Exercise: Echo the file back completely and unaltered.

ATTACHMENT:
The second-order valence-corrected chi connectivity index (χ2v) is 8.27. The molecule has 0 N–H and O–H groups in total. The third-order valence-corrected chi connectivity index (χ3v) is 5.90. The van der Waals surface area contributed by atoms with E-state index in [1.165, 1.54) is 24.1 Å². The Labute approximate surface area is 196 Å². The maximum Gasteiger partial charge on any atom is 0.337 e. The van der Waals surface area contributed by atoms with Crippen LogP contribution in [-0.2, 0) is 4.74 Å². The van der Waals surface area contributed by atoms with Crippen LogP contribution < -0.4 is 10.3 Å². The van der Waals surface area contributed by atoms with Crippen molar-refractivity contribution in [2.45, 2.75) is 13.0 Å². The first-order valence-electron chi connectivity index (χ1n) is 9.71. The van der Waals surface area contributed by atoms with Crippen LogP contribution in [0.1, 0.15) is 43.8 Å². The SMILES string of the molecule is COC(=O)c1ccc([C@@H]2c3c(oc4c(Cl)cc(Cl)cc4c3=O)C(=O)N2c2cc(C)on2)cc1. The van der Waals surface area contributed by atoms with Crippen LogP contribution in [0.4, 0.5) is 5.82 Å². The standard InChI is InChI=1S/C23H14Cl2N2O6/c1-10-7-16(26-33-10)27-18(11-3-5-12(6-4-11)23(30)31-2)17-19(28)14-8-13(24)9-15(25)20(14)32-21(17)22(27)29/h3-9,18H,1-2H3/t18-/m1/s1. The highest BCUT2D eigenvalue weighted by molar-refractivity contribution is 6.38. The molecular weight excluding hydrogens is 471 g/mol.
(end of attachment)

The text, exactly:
The second-order valence-corrected chi connectivity index (χ2v) is 8.27. The molecule has 0 N–H and O–H groups in total. The third-order valence-corrected chi connectivity index (χ3v) is 5.90. The van der Waals surface area contributed by atoms with E-state index in [1.165, 1.54) is 24.1 Å². The Labute approximate surface area is 196 Å². The maximum Gasteiger partial charge on any atom is 0.337 e. The van der Waals surface area contributed by atoms with Crippen LogP contribution in [-0.2, 0) is 4.74 Å². The van der Waals surface area contributed by atoms with Crippen LogP contribution < -0.4 is 10.3 Å². The van der Waals surface area contributed by atoms with Crippen molar-refractivity contribution in [2.45, 2.75) is 13.0 Å². The first-order valence-electron chi connectivity index (χ1n) is 9.71. The van der Waals surface area contributed by atoms with Crippen LogP contribution in [0.1, 0.15) is 43.8 Å². The SMILES string of the molecule is COC(=O)c1ccc([C@@H]2c3c(oc4c(Cl)cc(Cl)cc4c3=O)C(=O)N2c2cc(C)on2)cc1. The van der Waals surface area contributed by atoms with Crippen LogP contribution in [0.4, 0.5) is 5.82 Å². The standard InChI is InChI=1S/C23H14Cl2N2O6/c1-10-7-16(26-33-10)27-18(11-3-5-12(6-4-11)23(30)31-2)17-19(28)14-8-13(24)9-15(25)20(14)32-21(17)22(27)29/h3-9,18H,1-2H3/t18-/m1/s1. The highest BCUT2D eigenvalue weighted by molar-refractivity contribution is 6.38. The molecular weight excluding hydrogens is 471 g/mol.